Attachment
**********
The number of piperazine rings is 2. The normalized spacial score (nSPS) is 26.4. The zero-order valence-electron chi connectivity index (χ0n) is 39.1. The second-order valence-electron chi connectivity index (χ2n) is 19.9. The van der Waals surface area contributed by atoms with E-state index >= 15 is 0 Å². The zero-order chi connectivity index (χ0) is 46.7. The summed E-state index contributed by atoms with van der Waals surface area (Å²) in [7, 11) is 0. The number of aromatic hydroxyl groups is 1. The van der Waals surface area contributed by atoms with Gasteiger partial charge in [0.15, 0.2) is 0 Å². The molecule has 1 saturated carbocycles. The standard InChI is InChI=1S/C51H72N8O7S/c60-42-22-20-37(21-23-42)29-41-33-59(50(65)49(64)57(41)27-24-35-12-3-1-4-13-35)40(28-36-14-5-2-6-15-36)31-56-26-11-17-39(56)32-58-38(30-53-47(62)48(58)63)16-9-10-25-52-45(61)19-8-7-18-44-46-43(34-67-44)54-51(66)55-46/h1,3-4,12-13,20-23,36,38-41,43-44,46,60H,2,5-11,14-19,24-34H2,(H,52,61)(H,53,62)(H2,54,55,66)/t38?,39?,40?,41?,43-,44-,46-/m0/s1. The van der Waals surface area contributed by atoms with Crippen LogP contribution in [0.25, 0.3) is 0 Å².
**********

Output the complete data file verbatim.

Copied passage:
The number of piperazine rings is 2. The normalized spacial score (nSPS) is 26.4. The zero-order valence-electron chi connectivity index (χ0n) is 39.1. The second-order valence-electron chi connectivity index (χ2n) is 19.9. The van der Waals surface area contributed by atoms with E-state index >= 15 is 0 Å². The zero-order chi connectivity index (χ0) is 46.7. The summed E-state index contributed by atoms with van der Waals surface area (Å²) in [7, 11) is 0. The number of aromatic hydroxyl groups is 1. The van der Waals surface area contributed by atoms with Gasteiger partial charge in [0.15, 0.2) is 0 Å². The molecule has 1 saturated carbocycles. The standard InChI is InChI=1S/C51H72N8O7S/c60-42-22-20-37(21-23-42)29-41-33-59(50(65)49(64)57(41)27-24-35-12-3-1-4-13-35)40(28-36-14-5-2-6-15-36)31-56-26-11-17-39(56)32-58-38(30-53-47(62)48(58)63)16-9-10-25-52-45(61)19-8-7-18-44-46-43(34-67-44)54-51(66)55-46/h1,3-4,12-13,20-23,36,38-41,43-44,46,60H,2,5-11,14-19,24-34H2,(H,52,61)(H,53,62)(H2,54,55,66)/t38?,39?,40?,41?,43-,44-,46-/m0/s1. The van der Waals surface area contributed by atoms with Crippen LogP contribution in [0.25, 0.3) is 0 Å².